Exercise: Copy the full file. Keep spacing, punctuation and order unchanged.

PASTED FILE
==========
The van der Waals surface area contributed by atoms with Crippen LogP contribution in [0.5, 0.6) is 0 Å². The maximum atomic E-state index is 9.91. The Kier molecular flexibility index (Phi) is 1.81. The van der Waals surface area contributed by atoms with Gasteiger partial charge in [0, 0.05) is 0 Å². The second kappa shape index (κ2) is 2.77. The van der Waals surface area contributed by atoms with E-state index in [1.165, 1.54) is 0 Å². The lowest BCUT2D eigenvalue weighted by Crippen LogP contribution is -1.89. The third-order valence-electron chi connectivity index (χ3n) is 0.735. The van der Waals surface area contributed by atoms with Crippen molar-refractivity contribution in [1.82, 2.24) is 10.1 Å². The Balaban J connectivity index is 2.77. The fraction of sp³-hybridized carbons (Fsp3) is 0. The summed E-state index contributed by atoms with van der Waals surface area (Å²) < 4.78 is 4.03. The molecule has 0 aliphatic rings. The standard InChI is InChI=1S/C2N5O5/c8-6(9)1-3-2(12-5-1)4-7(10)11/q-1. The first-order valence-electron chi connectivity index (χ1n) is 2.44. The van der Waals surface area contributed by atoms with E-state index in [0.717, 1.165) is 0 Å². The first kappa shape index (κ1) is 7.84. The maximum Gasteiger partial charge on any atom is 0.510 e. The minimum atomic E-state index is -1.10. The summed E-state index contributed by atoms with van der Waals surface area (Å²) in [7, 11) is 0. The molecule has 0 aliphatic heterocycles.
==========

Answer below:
The van der Waals surface area contributed by atoms with Crippen LogP contribution in [0.5, 0.6) is 0 Å². The maximum atomic E-state index is 9.91. The Kier molecular flexibility index (Phi) is 1.81. The van der Waals surface area contributed by atoms with Gasteiger partial charge in [0, 0.05) is 0 Å². The second kappa shape index (κ2) is 2.77. The van der Waals surface area contributed by atoms with E-state index in [1.165, 1.54) is 0 Å². The lowest BCUT2D eigenvalue weighted by Crippen LogP contribution is -1.89. The third-order valence-electron chi connectivity index (χ3n) is 0.735. The van der Waals surface area contributed by atoms with Crippen molar-refractivity contribution in [1.82, 2.24) is 10.1 Å². The Balaban J connectivity index is 2.77. The fraction of sp³-hybridized carbons (Fsp3) is 0. The summed E-state index contributed by atoms with van der Waals surface area (Å²) < 4.78 is 4.03. The molecule has 0 aliphatic rings. The standard InChI is InChI=1S/C2N5O5/c8-6(9)1-3-2(12-5-1)4-7(10)11/q-1. The first-order valence-electron chi connectivity index (χ1n) is 2.44. The van der Waals surface area contributed by atoms with E-state index in [0.717, 1.165) is 0 Å². The first kappa shape index (κ1) is 7.84. The maximum Gasteiger partial charge on any atom is 0.510 e. The minimum atomic E-state index is -1.10. The summed E-state index contributed by atoms with van der Waals surface area (Å²) in [7, 11) is 0. The molecule has 0 aliphatic heterocycles.